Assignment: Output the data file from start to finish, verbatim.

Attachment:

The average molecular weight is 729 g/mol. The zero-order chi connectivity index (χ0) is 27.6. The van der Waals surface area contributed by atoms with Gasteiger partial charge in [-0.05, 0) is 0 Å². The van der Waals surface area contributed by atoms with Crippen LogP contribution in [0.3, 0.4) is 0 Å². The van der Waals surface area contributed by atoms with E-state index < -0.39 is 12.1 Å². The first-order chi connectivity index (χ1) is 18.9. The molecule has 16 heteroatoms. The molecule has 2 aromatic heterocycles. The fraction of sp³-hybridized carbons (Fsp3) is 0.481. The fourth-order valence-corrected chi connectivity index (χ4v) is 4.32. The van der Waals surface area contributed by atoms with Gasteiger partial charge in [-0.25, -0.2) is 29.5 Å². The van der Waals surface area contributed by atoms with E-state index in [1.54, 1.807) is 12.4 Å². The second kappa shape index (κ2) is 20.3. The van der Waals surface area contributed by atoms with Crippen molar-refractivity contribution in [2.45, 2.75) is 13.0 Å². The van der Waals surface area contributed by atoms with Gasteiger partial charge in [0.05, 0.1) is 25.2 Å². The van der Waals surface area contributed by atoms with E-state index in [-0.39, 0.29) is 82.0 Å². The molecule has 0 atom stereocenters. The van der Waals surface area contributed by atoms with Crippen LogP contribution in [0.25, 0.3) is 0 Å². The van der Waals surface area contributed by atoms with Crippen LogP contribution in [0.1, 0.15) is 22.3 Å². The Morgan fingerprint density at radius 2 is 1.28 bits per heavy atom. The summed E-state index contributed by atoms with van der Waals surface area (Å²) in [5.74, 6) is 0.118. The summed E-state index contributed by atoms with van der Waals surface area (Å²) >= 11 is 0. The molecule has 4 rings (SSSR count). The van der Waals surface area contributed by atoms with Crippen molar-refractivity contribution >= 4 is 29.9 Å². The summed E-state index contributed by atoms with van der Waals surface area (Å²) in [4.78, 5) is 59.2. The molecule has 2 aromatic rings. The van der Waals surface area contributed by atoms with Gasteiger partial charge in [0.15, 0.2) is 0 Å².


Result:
The average molecular weight is 729 g/mol. The zero-order chi connectivity index (χ0) is 27.6. The van der Waals surface area contributed by atoms with Gasteiger partial charge in [-0.05, 0) is 0 Å². The van der Waals surface area contributed by atoms with Crippen LogP contribution in [0.3, 0.4) is 0 Å². The van der Waals surface area contributed by atoms with E-state index < -0.39 is 12.1 Å². The first-order chi connectivity index (χ1) is 18.9. The molecule has 16 heteroatoms. The molecule has 2 aromatic heterocycles. The fraction of sp³-hybridized carbons (Fsp3) is 0.481. The fourth-order valence-corrected chi connectivity index (χ4v) is 4.32. The van der Waals surface area contributed by atoms with Gasteiger partial charge in [-0.25, -0.2) is 29.5 Å². The van der Waals surface area contributed by atoms with E-state index in [1.54, 1.807) is 12.4 Å². The second kappa shape index (κ2) is 20.3. The van der Waals surface area contributed by atoms with Crippen molar-refractivity contribution in [2.45, 2.75) is 13.0 Å². The van der Waals surface area contributed by atoms with Gasteiger partial charge in [0.05, 0.1) is 25.2 Å². The van der Waals surface area contributed by atoms with E-state index in [-0.39, 0.29) is 82.0 Å². The molecule has 0 atom stereocenters. The van der Waals surface area contributed by atoms with Crippen LogP contribution in [0.25, 0.3) is 0 Å². The van der Waals surface area contributed by atoms with Crippen LogP contribution in [0.1, 0.15) is 22.3 Å². The Morgan fingerprint density at radius 2 is 1.28 bits per heavy atom. The summed E-state index contributed by atoms with van der Waals surface area (Å²) in [5.74, 6) is 0.118. The summed E-state index contributed by atoms with van der Waals surface area (Å²) >= 11 is 0. The molecule has 4 rings (SSSR count). The van der Waals surface area contributed by atoms with Crippen molar-refractivity contribution >= 4 is 29.9 Å². The summed E-state index contributed by atoms with van der Waals surface area (Å²) in [4.78, 5) is 59.2. The molecule has 2 aromatic rings. The van der Waals surface area contributed by atoms with Gasteiger partial charge in [0.15, 0.2) is 0 Å².